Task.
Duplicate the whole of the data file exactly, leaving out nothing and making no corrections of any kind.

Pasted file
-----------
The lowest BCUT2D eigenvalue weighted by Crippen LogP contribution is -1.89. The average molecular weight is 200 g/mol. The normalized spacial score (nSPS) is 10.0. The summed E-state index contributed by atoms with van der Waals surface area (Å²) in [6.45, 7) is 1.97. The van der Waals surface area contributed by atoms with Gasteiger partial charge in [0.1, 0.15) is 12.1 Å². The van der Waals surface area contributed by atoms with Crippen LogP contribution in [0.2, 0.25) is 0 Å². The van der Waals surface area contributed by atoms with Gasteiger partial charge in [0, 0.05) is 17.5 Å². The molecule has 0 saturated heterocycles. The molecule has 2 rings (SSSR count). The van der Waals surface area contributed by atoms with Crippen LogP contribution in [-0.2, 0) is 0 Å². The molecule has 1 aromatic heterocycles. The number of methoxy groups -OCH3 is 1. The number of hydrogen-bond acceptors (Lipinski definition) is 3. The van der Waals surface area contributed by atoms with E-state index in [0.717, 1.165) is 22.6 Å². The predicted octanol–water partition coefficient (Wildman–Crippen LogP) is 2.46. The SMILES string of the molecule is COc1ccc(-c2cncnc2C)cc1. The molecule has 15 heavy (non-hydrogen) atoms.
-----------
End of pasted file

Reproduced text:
The lowest BCUT2D eigenvalue weighted by Crippen LogP contribution is -1.89. The average molecular weight is 200 g/mol. The normalized spacial score (nSPS) is 10.0. The summed E-state index contributed by atoms with van der Waals surface area (Å²) in [6.45, 7) is 1.97. The van der Waals surface area contributed by atoms with Gasteiger partial charge in [0.1, 0.15) is 12.1 Å². The van der Waals surface area contributed by atoms with Crippen LogP contribution in [0.2, 0.25) is 0 Å². The van der Waals surface area contributed by atoms with Gasteiger partial charge in [0, 0.05) is 17.5 Å². The molecule has 0 saturated heterocycles. The molecule has 2 rings (SSSR count). The van der Waals surface area contributed by atoms with Crippen LogP contribution in [-0.2, 0) is 0 Å². The molecule has 1 aromatic heterocycles. The number of methoxy groups -OCH3 is 1. The number of hydrogen-bond acceptors (Lipinski definition) is 3. The van der Waals surface area contributed by atoms with E-state index in [0.717, 1.165) is 22.6 Å². The predicted octanol–water partition coefficient (Wildman–Crippen LogP) is 2.46. The SMILES string of the molecule is COc1ccc(-c2cncnc2C)cc1. The molecule has 15 heavy (non-hydrogen) atoms.